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Responsible Research: A Systems Approach to Protecting Research Participants COMMUNICATING RESEARCH RESULTS: A ROLE FOR PUBLISHERS Scientific journals and other outlets for disseminating research results serve as an integral part of the protection system (Altman, 2002), as has been evident since 1966, when Henry Beecher published an article presenting 22 examples of “unethical or questionably ethical studies” that had appeared in mainstream medical journals (Beecher, 1966). As the major distribution channel of research results and as an important contributor to the professional advancement of scientists (through publication of their work), scientific journals are obligated to publish research that meets high ethical standards and offers unique contributions to the field (i.e., research that does not constitute an unnecessary or unjustified replication of previous work) and for which the authors have attested to their compliance with regulatory and ethical standards (e.g., Research ERB review, disclosure of relevant conflicts of interest). Several journals have already taken positive steps in this regard (see Box 7.1), and there has been recent improvement in the percentage of published papers citing compliance with IRB and informed consent procedures in major medical journals (Yank and Rennie, 2002). The committee encourages other publications to pursue similar standards. THE IMPACT OF THE HEALTH INSURANCE PORTABILITY AND ACCOUNTABILITY ACT OF 1996 REQUIREMENTS AND PRIVACY ISSUES ON HRPPPS The regulatory landscape regarding patient privacy has continued to evolve in recent years. Clearly, among the most important issues that should be faced when conducting research involving human participants are protecting the privacy of information and assuring confidentiality. Thus, programs should keep abreast of the relevant policy developments. Private information is defined in the Common Rule to include ...information about behavior that occurs in a context in which an individual can reasonably expect that no observation or recording is taking place, and information which has been provided for specific purposes by an individual and which the individual can reasonably expect will not be made public (for example, a medical record).12 Confidentiality becomes an issue when information disclosed by an individual (such as a research participant) to a particular person or persons for a specific purpose is further disclosed to other individuals or institutions for other purposes without the participant’s authorization (IOM, 2000c). 12   45 CFR 46.102(f).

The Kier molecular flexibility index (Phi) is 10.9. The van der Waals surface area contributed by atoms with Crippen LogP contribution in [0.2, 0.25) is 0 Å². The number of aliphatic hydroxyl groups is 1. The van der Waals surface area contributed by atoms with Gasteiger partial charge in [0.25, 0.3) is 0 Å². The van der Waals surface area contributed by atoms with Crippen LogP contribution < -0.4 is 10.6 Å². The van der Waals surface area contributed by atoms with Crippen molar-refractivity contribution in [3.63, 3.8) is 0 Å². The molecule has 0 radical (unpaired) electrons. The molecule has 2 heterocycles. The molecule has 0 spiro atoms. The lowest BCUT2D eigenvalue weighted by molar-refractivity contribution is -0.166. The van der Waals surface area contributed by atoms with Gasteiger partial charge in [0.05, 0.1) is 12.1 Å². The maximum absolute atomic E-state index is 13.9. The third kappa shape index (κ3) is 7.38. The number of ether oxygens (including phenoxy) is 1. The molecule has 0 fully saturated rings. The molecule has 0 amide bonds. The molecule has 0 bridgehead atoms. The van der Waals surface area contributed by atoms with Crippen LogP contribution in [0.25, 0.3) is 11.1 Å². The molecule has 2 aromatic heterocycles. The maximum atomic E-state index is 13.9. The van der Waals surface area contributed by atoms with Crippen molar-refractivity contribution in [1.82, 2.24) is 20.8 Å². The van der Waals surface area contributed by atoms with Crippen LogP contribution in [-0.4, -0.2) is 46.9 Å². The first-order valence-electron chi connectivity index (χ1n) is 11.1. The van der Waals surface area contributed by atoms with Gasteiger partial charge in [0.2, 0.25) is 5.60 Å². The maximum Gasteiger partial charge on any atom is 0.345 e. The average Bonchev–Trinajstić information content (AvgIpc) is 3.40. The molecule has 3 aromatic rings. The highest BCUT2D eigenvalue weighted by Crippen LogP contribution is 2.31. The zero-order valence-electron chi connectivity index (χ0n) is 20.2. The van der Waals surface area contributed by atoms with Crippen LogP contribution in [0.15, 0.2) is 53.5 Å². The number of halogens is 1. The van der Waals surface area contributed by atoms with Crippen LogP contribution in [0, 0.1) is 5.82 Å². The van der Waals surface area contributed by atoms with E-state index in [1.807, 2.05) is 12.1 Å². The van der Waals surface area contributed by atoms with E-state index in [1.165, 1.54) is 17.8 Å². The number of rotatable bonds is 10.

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Responsible Research: A Systems Approach to Protecting Research Participants Box 7.1 Sample Journal Policies Regarding Research Participant Protections International Committee of Medical Journal Editors (ICMJE) Protection of Patients’ Rights to Privacy Patients have a right to privacy that should not be infringed without informed consent. Identifying information should not be published in written descriptions, photographs, and pedigrees unless the information is essential for scientific purposes and the patient (or parent or guardian) gives written informed consent for publication. Informed consent for this purpose requires that the patient be shown the manuscript to be published. Identifying details should be omitted if they are not essential, but patient data should never be altered or falsified in an attempt to attain anonymity. Complete anonymity is difficult to achieve, and informed consent should be obtained if there is any doubt. For example, masking the eye region in photographs of patients is inadequate protection of anonymity. The requirement for informed consent should be included in the journal’s instructions for authors. When informed consent has been obtained it should be indicated in the published article. Ethics When reporting experiments on human subjects, indicate whether the procedures followed were in accordance with the ethical standards of the responsible committee on human experimentation (institutional or regional) and with the Helsinki Declaration of 1975, as revised in 1983. Do not use patients’ names, initials, or hospital numbers, especially in illustrative material. When reporting experiments on animals, indicate whether the institution’s or a national research council’s guide for, or any national law on the care and use of laboratory animals was followed. SOURCE: www.icmje.org/index.html#top. NOTE: Hundreds of journals have agreed to the ICJME requirements, including Journal of the American Medical Association, New England Journal of Medicine, British Medical Journal, Lancet, American Journal of Medicine. A full list of the journals is available at www.icmje.org/jrnlist.html. British Medical Journal Patient confidentiality and consent to publication If there is any chance that a patient may be identified from a case report, illustration, or paper we ask for the written consent of the patient for publication. Patients are almost always willing to give such consent. Black bands across the eyes are wholly ineffective in disguising the patient, and changing details of patients to try to disguise them is bad scientific practice. SOURCE: bmj.com/advice/. Journal of the American Medical Association (JAMA) Ethical Requirements. For experimental investigations of human or animal subjects, state in the Methods section of the manuscript that an appropriate institutional review board approved the project. For those investigators who do not have